The fact that you are eligible to receive a UK ICC issued by the RYA does not mean that it will be acceptable to the Flag State of the boat you own, use or hire and it does not mean that it will be accepted as evidence of competence in the country in which you plan to go boating.
It is up to you to make the necessary enquiries to ensure the UK ICC issued by the RYA is the correct document specific to your circumstances.
The ICC cannot be commercially endorsed and should never be used as evidence of competence for commercial activities.
The ICC issued by the RYA is issued on behalf of the UK Maritime and Coastguard Agency (MCA); it does not entitle you to any other certificate (in the UK or abroad).
Acceptance of the ICC by the visited country should be because the visited country itself has accepted Resolution No. 40. However, as the UK is one of only a few countries which have fully accepted Resolution No. 40 this is quite often not the case. The ICC may also be recognised as acceptable evidence of competence in the visited country’s national legislation or it may be accepted on a purely informal basis.
Acceptance of the ICC is determined in accordance with both the vessel’s Flag State legislation and that of the visited country. It is essential that holders of the ICC check that no further evidence of competence is required either by the Flag State or by the country in which the boat is being used (the Coastal State).
The size of boat your ICC is acceptable for also varies from country to country and this is again determined by the authorities of the visited country.
The onus is on ICC holders to determine its acceptability.
In very general terms an ICC is recommended for the inland waterways of Europe and for inland and coastal waters of Mediterranean countries. For the coastal waters of Northern Europe the ICC is generally not required, however to all of these generalisations there are exceptions.
The information in the table applies to UK flagged Pleasure Vessels which arrive in the waters of another country by water. Additional requirements may apply to boats that are being launched from foreign shores - check the local regulations before launching as site specific rules may apply. Different rules apply when chartering abroad.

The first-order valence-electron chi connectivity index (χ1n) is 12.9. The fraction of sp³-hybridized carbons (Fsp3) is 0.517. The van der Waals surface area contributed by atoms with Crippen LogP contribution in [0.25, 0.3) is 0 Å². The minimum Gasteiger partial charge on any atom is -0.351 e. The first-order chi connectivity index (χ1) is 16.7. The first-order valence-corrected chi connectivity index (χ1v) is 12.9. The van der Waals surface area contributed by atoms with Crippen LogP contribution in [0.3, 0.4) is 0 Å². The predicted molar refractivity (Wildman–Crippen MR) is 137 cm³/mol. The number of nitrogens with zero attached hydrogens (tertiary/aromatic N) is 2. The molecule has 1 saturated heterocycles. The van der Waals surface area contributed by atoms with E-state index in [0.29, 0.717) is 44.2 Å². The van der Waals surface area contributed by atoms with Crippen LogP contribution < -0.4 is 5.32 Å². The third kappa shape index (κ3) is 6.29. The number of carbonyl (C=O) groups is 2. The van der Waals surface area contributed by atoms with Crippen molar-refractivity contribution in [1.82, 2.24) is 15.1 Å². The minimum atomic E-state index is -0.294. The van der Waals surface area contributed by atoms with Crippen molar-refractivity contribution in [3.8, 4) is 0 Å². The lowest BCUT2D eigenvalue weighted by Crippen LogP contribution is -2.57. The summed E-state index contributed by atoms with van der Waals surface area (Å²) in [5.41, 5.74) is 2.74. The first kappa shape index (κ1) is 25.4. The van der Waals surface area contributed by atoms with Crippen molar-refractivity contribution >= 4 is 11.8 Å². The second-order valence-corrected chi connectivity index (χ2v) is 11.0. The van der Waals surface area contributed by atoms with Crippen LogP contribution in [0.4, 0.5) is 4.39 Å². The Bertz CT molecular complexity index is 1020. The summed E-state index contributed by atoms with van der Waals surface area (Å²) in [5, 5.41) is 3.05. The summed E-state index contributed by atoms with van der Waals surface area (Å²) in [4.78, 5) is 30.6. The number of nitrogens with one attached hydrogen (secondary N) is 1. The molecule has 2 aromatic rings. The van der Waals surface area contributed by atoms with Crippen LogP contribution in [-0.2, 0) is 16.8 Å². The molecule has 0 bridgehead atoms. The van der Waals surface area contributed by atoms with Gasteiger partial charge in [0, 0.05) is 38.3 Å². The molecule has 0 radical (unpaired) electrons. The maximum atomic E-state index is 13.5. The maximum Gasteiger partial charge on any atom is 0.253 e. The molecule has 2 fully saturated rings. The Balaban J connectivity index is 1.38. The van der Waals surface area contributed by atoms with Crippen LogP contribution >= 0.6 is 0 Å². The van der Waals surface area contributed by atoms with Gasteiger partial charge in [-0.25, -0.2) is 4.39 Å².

Evidence of competence?
|Austria||Applied||Required. ICC recommended|
Coastal: not required
Inland: ICC required for vessels over 15m in length or capable of more than 20km/h (approx. 11 knots), otherwise not required
|Croatia||Applied||Essential. ICC recommended|
|Denmark||The skipper should have the relevant UK national certificate|
Visitors to France on foreign flagged boats are required to have the licence required by the vessel’s flag state. Further information for RYA members.
Coastal: It is recommended (particularly in the Mediterranean) that you carry any certificates you have with you.
Inland: ICC recommended as it demonstrates knowledge of the CEVNI regulations
Coastal Waters including Zone 1 and 2 waterways: there is no maximum length for which the German 'Sportbootführerschein' is valid for coastal waters therefore acceptance of the ICC should have no upper length limit.
Inland Zone 3 and 4 waterways: required. ICC accepted for vessels of less than 20m in length except the River Rhine.
River Rhine: required. ICC accepted for vessels less than 15m in length.
|Greece||Yes. ICC recommended|
Coastal: Yes. ICC recommended
Inland: check locally
|Malta||ICC recommended especially for motorised craft|
Coastal: not required
Inland: ICC required for vessels over 15m in length or capable of more than 20km/h (approx. 11 knots), otherwise not required*
|Poland||Applied||Required. ICC recommended|
|Portugal||Required. ICC recommended|
|Spain||Required. ICC recommended|
|Switzerland||Applied||Essential. The ICC is only sufficient for visitors - Swiss residents require a Swiss licence|
|Turkey||Required. ICC recommended|
Explanatory notes to the table (above)
*Certificates must have been issued prior to 2011 to be valid for vessels over 25m in length.
Note: where evidence of competence is required under the Merchant Shipping Regulations (i.e. UK pleasure vessels exceeding both 80 GT and 24m (load line) length (see Merchant Shipping Notice (MSN) 1858)) and for any vessel which is used for commercial purposes, the ICC is insufficient and it must be supported by the requisite certificate of competence.
If your vessel is registered under another Red Ensign Group Flag (e.g. in one of the Crown Dependencies) you will need to comply with the regulations applied by that Flag’s administration.
A vessel must comply with the legislation of its country of registration (Flag State) wherever in the world it may be. When you visit another country, in most circumstances (as detailed in the United Nations Convention on the Law of the Sea) you may be required additionally to comply with the maritime legislation of the visited country (the Coastal State). Whether UK certificates issued by the RYA are acceptable in other countries continues to be determined by the legislation of the country in which the boat is registered and the country in which the boat is being used.
Links to information by country can be found in the table above. In particular, we draw your attention to the following: